In a preferred embodiment, the predetermined frequency range can be divided into four sub-ranges (or frequency bands) each having a band designation. The transmission and antenna means can then transmit the multiple broadcasts on frequencies such that each band is provided with between 5 and 10 available broadcasts. The band divisions can be used to divide the broadcasts into categories such as by sport, geographic region, or language. For multi-lingual applications, each of the four bands can be assigned a language which would provide spectators with the option of listening to between 5 to 10 different audio programs, each of these programs being available on separate bands in one of the 4 languages.

DETAILED DESCRIPTION OF THE DRAWINGS

FIG. 1 is a perspective view of a football stadium which is equipped with an antenna for transmitting audio frequency signals and a satellite dish for receiving signals from satellites.

FIG. 2 is a schematic view of the antenna, a transmitting means, and both a local and non-local receiver.

FIG. 3 is a perspective view of a radio device for receiving multiple broadcasts of audio information from the antenna.

FIG. 4 is a fragmentary cross-sectional view of the radio device, schematically illustrating its internal components.

DETAILED DESCRIPTION OF PREFERRED EMBODIMENTS

While the system and method of this invention will be discussed in connection with a football event, it will be understood that the system and method of this invention are applicable to situations in which spectators are attending other sporting events, convention centers, financial firms, markets, and exchanges, schools, auditoriums, museums, zoos, etc. Referring to FIG. 1, a football stadium 10 includes a press box 11. An antenna 12 is mounted on the press box above the seating area of the stadium, and signals which radiate from the antenna reach the entire seating area. Preferably, signals transmitted from the antenna are of very low power, for example, of the order of 1/4 to 1/2 watts, so that the signals do not travel an excessive distance beyond the stadium. The frequency range of the signals is preferably within the VHF television range of 50 megahertz to 150 megahertz. Such signals will not interfere with television transmissions because the power of television signals is much higher. Exact frequency ranges of such signals should be determined by available frequencies in the area in accordance with the regulations of the Federal Communications Commission.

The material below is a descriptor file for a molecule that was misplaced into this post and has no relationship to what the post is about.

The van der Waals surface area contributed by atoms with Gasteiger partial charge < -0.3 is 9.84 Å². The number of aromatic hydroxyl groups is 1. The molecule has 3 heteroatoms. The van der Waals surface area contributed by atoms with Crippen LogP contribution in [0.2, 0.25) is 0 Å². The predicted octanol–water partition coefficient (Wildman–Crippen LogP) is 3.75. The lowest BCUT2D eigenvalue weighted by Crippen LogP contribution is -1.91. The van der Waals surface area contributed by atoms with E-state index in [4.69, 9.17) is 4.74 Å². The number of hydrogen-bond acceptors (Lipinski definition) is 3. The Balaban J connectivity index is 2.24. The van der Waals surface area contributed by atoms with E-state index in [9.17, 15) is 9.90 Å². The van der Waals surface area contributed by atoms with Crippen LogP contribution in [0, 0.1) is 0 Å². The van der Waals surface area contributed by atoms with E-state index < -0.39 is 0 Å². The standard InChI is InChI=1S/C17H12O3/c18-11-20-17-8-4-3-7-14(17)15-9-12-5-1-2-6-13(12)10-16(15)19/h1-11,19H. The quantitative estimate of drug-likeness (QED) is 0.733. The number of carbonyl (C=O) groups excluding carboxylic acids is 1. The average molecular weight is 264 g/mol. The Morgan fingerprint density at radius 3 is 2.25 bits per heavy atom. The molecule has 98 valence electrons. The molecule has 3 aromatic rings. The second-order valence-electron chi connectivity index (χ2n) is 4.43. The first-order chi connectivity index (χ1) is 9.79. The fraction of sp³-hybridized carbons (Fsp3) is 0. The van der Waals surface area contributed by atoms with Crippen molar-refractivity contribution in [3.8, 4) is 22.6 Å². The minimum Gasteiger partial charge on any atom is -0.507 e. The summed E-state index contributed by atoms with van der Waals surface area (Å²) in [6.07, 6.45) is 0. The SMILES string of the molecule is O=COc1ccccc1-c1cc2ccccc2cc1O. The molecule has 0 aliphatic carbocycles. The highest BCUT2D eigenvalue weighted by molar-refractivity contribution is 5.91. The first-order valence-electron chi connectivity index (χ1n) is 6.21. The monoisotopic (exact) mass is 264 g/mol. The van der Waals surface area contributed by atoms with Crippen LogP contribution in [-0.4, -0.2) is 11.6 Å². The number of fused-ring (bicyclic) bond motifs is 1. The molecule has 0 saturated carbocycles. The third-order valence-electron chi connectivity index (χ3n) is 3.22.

Referring to FIG. 2, antenna 12 is connected to a transmission means 13 for transmitting audio frequency signals through the antenna. Such a set-up is conventional and need not be described further herein. A receiving means is provided for receiving multiple broadcasts of audio information regarding local and non-local events. In one embodiment, the receiving means may take the form of a local receiving means 14 and a non-local receiving means 15, each being connected to transmission means 13. Local receiving means 14 is adapted for receiving broadcasts regarding the local event such as an announcer's narration of the event received through a microphone and other well known electronics. Other broadcasts regarding the local event may include multi-lingual translations of the announcer's narration, locally occurring interviews with participants in the event, or conversations picked up from the event field through a sensitive directional microphone or the like. Non-local receiving means 15 is adapted to receive audio frequency signals carrying broadcasts regarding non-local events and may take the form of a satellite dish 16 mounted upon press box 11 (see FIG. 1). Such satellite dishes are well known and can receive signals from orbiting satellites, such as satellite 17, which commonly relay commercial broadcasts regarding sporting events. Non-local receiving means 15 may also take the form of telephone or cable lines (not shown) which carry broadcasts regarding sporting events or the like.

Transmission means 13 receives the local and non-local broadcasts from the receiving means and transmits the broadcasts on VHF frequency within a narrow predetermined frequency range through antenna 12. Such a predetermined frequency range preferably falls within the VHF television range of 50 to 150 megahertz and preferably occupies a band of approximately 3 to 6 megahertz. The actual frequency band, channels allocation and maximum RF power and frequency deviation are assigned by the Federal Communications Commission and availability of such frequency bands is very limited. Transmitting 2 to 40 broadcasts through such a narrow frequency range therefore provides the spectators with a wide selection of audio programs while only requiring that a narrow frequency range be obtained from the Federal Communications Commission or other like regulatory agency.